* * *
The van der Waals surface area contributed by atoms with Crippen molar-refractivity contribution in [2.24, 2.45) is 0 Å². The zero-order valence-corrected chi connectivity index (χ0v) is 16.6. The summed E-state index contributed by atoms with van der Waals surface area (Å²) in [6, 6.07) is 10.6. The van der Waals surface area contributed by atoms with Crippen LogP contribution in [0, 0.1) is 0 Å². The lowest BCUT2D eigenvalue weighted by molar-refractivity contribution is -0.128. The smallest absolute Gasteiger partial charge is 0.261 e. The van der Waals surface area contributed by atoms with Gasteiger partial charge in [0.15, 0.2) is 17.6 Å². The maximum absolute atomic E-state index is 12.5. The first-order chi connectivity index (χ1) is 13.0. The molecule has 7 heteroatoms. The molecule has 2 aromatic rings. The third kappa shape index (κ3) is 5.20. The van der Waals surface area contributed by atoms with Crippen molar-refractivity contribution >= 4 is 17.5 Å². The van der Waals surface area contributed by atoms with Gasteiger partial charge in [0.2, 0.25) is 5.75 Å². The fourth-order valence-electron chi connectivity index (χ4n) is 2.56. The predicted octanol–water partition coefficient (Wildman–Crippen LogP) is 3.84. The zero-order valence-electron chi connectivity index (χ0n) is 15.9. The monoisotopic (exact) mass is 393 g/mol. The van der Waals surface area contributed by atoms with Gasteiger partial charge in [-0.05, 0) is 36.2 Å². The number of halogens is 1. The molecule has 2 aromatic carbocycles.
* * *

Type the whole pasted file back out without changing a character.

The van der Waals surface area contributed by atoms with Crippen molar-refractivity contribution in [2.24, 2.45) is 0 Å². The zero-order valence-corrected chi connectivity index (χ0v) is 16.6. The summed E-state index contributed by atoms with van der Waals surface area (Å²) in [6, 6.07) is 10.6. The van der Waals surface area contributed by atoms with Crippen LogP contribution in [0, 0.1) is 0 Å². The lowest BCUT2D eigenvalue weighted by molar-refractivity contribution is -0.128. The smallest absolute Gasteiger partial charge is 0.261 e. The van der Waals surface area contributed by atoms with Gasteiger partial charge in [0.15, 0.2) is 17.6 Å². The maximum absolute atomic E-state index is 12.5. The first-order chi connectivity index (χ1) is 13.0. The molecule has 7 heteroatoms. The molecule has 2 aromatic rings. The third kappa shape index (κ3) is 5.20. The van der Waals surface area contributed by atoms with Crippen molar-refractivity contribution >= 4 is 17.5 Å². The van der Waals surface area contributed by atoms with Gasteiger partial charge in [0.2, 0.25) is 5.75 Å². The fourth-order valence-electron chi connectivity index (χ4n) is 2.56. The predicted octanol–water partition coefficient (Wildman–Crippen LogP) is 3.84. The zero-order valence-electron chi connectivity index (χ0n) is 15.9. The monoisotopic (exact) mass is 393 g/mol. The van der Waals surface area contributed by atoms with Gasteiger partial charge in [-0.05, 0) is 36.2 Å². The number of halogens is 1. The molecule has 2 aromatic carbocycles.